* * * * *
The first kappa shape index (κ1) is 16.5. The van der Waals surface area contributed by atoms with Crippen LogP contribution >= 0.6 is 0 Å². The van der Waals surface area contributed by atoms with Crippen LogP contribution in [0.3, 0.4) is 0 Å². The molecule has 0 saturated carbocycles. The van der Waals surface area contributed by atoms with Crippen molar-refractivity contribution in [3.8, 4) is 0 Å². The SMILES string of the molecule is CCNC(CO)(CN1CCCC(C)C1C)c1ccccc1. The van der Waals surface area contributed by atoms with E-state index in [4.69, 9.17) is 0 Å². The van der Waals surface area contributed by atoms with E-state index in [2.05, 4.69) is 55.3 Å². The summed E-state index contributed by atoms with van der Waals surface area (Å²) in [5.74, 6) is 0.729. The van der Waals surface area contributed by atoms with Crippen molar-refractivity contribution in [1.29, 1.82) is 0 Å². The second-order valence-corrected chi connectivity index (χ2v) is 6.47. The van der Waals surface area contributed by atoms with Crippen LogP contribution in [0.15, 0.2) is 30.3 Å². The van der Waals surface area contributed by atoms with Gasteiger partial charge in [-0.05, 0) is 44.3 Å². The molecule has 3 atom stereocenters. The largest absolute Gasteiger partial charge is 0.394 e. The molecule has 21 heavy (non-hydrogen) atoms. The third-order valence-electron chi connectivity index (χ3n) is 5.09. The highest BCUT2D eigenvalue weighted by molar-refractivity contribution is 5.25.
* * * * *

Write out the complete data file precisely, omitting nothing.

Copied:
The first kappa shape index (κ1) is 16.5. The van der Waals surface area contributed by atoms with Crippen LogP contribution >= 0.6 is 0 Å². The van der Waals surface area contributed by atoms with Crippen LogP contribution in [0.3, 0.4) is 0 Å². The molecule has 0 saturated carbocycles. The van der Waals surface area contributed by atoms with Crippen molar-refractivity contribution in [3.8, 4) is 0 Å². The SMILES string of the molecule is CCNC(CO)(CN1CCCC(C)C1C)c1ccccc1. The van der Waals surface area contributed by atoms with E-state index in [4.69, 9.17) is 0 Å². The van der Waals surface area contributed by atoms with E-state index in [2.05, 4.69) is 55.3 Å². The summed E-state index contributed by atoms with van der Waals surface area (Å²) in [5.74, 6) is 0.729. The van der Waals surface area contributed by atoms with Crippen molar-refractivity contribution in [1.29, 1.82) is 0 Å². The second-order valence-corrected chi connectivity index (χ2v) is 6.47. The van der Waals surface area contributed by atoms with Crippen LogP contribution in [0.15, 0.2) is 30.3 Å². The van der Waals surface area contributed by atoms with Gasteiger partial charge in [-0.05, 0) is 44.3 Å². The molecule has 3 atom stereocenters. The largest absolute Gasteiger partial charge is 0.394 e. The molecule has 21 heavy (non-hydrogen) atoms. The third-order valence-electron chi connectivity index (χ3n) is 5.09. The highest BCUT2D eigenvalue weighted by molar-refractivity contribution is 5.25.